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Google Opens Up Internal Speed Tool to the Public

June 6, 2009

One of the most fundamental reasons for Google’s success is the site’s speed — search queries typically take a fraction of a second, and most of the company’s other services are usually very snappy as well (save for Gmail, which occasionally bogs down). Part of this speed can be attributed to the company’s obsession with minimalist design and its vast server farms, but you can be sure there’s no shortage of optimization that’s going on to make sure pages load as quickly as possible on the front end, too.

To help streamline its sites, Google has been using an internal tool called Page Speed, and starting today it’s opening up the tool to the developer community. The newly open-sourced tool is a Firefox plugin that integrates with Firebug, making suggestions on how to speed up your site based on best practices.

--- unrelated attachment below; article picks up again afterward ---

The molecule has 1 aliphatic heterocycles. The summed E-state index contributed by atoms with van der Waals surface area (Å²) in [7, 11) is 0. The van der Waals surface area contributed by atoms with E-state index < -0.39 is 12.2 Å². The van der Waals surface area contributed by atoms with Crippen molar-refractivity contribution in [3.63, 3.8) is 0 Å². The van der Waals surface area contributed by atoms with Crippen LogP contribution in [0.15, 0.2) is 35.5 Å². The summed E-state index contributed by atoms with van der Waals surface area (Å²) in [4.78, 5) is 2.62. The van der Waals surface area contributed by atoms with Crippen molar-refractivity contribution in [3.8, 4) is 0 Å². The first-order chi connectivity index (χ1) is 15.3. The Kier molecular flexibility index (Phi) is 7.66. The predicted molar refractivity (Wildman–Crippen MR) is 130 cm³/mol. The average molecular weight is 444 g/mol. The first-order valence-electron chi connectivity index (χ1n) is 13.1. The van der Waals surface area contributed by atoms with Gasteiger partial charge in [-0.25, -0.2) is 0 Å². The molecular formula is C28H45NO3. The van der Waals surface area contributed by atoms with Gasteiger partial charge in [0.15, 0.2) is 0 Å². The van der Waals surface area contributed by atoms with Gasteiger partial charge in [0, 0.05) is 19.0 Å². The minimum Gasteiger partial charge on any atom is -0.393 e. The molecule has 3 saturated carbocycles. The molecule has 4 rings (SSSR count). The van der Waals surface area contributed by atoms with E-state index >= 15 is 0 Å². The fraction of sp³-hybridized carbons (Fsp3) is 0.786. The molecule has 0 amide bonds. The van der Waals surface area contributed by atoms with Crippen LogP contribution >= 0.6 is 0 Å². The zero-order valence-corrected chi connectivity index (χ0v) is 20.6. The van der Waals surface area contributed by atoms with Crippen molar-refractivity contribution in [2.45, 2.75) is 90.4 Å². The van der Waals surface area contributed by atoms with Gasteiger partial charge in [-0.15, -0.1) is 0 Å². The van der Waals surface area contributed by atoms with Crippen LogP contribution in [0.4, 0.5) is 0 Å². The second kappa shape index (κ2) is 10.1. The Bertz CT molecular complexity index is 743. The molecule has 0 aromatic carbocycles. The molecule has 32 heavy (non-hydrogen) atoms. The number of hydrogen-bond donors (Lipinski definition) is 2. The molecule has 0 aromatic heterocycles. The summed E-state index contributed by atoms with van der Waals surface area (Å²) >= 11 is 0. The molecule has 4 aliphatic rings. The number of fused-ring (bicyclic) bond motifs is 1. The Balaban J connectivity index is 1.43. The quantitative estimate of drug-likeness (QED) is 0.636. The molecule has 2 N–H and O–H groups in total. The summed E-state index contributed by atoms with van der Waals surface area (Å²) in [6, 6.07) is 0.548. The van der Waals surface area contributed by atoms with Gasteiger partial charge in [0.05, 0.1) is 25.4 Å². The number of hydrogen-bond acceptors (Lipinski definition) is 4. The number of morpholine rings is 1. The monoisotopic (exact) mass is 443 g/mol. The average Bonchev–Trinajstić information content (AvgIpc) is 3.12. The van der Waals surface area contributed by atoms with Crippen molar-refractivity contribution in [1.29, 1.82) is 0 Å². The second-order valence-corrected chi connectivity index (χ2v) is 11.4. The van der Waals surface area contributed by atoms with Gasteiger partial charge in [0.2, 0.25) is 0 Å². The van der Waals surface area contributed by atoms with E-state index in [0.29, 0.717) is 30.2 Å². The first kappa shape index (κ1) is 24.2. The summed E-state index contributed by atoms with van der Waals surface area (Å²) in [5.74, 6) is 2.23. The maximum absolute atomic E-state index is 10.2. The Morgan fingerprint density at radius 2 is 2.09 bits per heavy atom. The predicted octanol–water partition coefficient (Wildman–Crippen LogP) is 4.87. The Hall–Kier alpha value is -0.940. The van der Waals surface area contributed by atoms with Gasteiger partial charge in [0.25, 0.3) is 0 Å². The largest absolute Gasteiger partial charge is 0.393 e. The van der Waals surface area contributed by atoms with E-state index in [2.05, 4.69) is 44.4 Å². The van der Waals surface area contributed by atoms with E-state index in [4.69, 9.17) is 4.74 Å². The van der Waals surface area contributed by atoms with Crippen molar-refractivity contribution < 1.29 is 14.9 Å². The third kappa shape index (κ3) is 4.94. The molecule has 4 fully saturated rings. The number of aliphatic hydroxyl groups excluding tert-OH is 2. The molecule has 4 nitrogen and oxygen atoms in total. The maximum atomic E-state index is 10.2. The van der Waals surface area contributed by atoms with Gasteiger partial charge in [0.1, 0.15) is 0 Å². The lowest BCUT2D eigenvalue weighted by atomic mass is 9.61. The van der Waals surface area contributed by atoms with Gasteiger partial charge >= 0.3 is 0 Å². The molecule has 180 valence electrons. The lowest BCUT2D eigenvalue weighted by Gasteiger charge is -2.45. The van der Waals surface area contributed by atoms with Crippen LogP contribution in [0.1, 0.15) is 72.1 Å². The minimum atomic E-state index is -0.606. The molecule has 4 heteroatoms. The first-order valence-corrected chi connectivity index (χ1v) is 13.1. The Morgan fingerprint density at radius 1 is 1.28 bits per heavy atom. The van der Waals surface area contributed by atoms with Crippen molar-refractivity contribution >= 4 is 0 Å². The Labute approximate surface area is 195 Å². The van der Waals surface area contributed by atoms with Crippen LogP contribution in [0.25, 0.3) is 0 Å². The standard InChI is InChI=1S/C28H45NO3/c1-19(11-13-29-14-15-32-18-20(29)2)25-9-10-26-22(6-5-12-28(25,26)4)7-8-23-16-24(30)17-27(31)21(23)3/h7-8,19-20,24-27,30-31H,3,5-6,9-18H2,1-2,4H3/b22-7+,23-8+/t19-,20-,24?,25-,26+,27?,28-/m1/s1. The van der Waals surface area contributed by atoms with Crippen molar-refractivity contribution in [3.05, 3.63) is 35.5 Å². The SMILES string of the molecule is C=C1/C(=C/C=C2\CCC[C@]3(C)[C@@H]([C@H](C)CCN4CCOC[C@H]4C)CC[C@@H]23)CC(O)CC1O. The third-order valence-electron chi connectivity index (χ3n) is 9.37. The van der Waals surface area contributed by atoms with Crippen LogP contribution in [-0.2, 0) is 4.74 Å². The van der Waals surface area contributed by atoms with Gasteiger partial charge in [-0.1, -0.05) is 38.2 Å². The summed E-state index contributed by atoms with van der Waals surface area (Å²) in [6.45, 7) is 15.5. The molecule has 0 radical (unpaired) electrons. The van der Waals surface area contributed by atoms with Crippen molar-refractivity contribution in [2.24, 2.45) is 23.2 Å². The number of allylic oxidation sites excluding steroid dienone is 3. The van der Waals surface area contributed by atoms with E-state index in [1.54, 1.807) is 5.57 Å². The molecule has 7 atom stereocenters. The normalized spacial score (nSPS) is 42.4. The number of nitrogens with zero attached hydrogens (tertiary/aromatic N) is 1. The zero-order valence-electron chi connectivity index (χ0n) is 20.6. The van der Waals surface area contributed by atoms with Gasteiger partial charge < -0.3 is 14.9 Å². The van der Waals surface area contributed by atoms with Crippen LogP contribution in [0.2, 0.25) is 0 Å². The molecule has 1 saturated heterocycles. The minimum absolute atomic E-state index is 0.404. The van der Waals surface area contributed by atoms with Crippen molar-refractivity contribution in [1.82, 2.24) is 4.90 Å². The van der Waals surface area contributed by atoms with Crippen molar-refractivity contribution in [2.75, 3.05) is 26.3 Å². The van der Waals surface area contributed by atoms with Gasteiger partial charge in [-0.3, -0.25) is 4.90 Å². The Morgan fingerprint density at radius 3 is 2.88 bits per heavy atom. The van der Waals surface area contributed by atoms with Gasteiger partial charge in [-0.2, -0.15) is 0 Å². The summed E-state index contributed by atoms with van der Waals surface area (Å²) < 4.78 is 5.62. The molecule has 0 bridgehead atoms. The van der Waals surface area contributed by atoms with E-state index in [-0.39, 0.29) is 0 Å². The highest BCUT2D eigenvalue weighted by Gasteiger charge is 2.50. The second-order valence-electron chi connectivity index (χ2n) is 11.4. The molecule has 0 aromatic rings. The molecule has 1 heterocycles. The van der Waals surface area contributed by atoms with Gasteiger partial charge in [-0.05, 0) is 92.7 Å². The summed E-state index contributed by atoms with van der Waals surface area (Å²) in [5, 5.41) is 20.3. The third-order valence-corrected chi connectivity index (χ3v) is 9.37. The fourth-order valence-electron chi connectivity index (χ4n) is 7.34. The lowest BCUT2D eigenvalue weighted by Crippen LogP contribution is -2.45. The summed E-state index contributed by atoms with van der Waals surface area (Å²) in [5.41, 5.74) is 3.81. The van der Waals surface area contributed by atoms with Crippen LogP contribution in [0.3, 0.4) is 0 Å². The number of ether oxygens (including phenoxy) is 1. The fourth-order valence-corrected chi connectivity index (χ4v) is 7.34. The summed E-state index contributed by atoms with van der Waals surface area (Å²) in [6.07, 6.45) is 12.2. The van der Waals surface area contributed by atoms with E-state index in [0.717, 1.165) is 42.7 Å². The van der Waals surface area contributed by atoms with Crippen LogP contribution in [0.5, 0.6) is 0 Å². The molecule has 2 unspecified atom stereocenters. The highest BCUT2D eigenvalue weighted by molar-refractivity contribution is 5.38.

From the Google blog post:

For example, Page Speed automatically optimizes images for you, giving you a compressed image that you can use immediately on your web site. It also identifies issues such as JavaScript and CSS loaded by your page that wasn’t actually used to display the page, which can help reduce time your users spend waiting for the page to download and display.

If this sounds familiar, it’s because Yahoo offers a similar tool for Firefox called YSlow, which is also meant to help developers streamline their websites.

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